Pancreas transplant protocols at the University of Minnesota: recipient and donor selection, operative and postoperative management, and outcome

D E Sutherland, K C Moudry, B A Elick, F C Goetz, J S Najarian
Clinical Transplants 1987, : 109-26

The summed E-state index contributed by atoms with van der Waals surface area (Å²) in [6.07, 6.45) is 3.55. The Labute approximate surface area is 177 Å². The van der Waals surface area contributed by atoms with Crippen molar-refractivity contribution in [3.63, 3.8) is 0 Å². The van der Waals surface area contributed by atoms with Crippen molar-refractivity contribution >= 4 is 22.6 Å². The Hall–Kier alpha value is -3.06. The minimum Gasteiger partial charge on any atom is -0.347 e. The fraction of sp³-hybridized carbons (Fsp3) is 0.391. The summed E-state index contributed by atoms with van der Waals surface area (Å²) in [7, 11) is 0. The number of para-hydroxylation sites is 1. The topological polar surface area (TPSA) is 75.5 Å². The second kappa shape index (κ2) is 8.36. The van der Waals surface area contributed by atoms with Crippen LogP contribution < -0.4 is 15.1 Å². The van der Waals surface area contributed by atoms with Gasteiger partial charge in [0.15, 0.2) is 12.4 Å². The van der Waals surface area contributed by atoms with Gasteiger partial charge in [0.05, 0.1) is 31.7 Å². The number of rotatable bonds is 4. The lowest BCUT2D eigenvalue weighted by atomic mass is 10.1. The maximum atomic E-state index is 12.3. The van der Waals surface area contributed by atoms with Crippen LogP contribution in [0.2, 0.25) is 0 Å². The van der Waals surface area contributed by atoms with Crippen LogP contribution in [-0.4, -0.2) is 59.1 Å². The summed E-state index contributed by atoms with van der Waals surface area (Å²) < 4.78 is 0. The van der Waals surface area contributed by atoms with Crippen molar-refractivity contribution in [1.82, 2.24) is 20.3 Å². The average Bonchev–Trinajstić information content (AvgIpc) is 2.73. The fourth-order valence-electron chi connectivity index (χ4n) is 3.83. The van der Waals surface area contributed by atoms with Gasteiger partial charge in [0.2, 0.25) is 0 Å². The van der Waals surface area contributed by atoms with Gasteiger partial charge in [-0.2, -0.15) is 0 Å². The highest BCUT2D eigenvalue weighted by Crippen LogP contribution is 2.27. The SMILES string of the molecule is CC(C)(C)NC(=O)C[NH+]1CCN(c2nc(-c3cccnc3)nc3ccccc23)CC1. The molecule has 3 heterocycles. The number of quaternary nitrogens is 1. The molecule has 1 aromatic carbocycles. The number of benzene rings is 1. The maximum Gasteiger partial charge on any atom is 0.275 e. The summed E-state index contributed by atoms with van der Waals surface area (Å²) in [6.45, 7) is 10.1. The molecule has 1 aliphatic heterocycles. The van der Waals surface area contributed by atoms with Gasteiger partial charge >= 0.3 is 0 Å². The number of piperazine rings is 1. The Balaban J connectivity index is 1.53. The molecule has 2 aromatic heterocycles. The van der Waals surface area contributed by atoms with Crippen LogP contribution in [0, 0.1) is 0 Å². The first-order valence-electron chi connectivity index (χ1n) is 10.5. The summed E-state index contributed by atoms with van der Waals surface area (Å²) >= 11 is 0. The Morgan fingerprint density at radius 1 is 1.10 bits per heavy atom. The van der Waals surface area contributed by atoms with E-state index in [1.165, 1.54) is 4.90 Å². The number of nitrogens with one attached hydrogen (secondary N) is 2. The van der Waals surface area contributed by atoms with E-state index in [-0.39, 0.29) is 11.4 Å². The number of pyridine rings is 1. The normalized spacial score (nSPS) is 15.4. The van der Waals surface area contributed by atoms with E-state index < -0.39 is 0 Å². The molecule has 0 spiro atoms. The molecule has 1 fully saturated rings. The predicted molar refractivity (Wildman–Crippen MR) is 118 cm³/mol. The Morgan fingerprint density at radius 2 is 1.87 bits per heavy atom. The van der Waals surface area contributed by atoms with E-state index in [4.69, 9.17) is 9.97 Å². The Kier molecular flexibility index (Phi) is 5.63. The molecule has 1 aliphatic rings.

In summary, at the University of Minnesota we perform pancreas transplants from both living-related and cadaver donors. Living-related donors must meet strict criteria indicating that they are not at risk for diabetes. Segmental grafts are procured from living-related donors. We currently procure whole pancreas grafts from most cadaver donors, including those in whom a liver is procured. We will accept preservation times up to 24 hours using hyperosmolar silica-gel-filtered plasma as the preservation solution. In regard to recipient selection, we have several categories of patients, including nonuremic individuals with early secondary lesions of diabetes affecting the eyes, nerves, and kidneys. Pancreas transplants are also performed in patients with end-stage diabetic nephropathy, either simultaneous with or after a kidney transplant. The potential benefit from pancreas transplantation is greatest in patients who have early diabetic complications which in the absence of this intervention would progress to a severity more serious than the possible side effects of chronic immunosuppression. A careful pretransplant evaluation is necessary in order to select nonuremic, nonkidney recipients in whom pancreas transplantation is appropriate. The selection process is much easier in kidney transplant recipients; virtually any person who can withstand the additional surgery is a candidate, the risks associated with immunosuppression having already been accepted in lieu of the unsatisfactory alternative of chronic dialysis. The results we have obtained in the 3 categories of recipients since November 1984 in patients managed by our currently preferred surgical techniques and immunosuppressive protocols are shown in Figure 6. One-year pancreas survival rates in nonuremic, nonkidney transplant recipients are 63%, in recipients of a previous kidney 46%, and in recipients of simultaneous kidneys 75%. With respect to surgical technique, our current preference is the bladder drainage method because the ability to monitor exocrine function leads to earlier diagnosis and treatment of rejection episodes. With related donor transplant, we have continued to use enteric drainage. Because the rejection rate is much lower than with cadaver donors, the one-year functional survival rate has been relatively high for technically successful enteric-drained related donor grafts. Nevertheless, rejection does occur, and related donor segmental grafts are being performed with bladder drainage. Our current immunosuppressive protocol of quadruple drug therapy has been associated with the highest graft survival rates, particularly in the bladder-drained group where early diagnosis and treatment of rejection has been facilitated. In our experience, UAA monitoring results have had a high correlation with rejection episodes, and we have never seen loss of endocrine function with retention of high UAA levels.(ABSTRACT TRUNCATED AT 400 WORDS)

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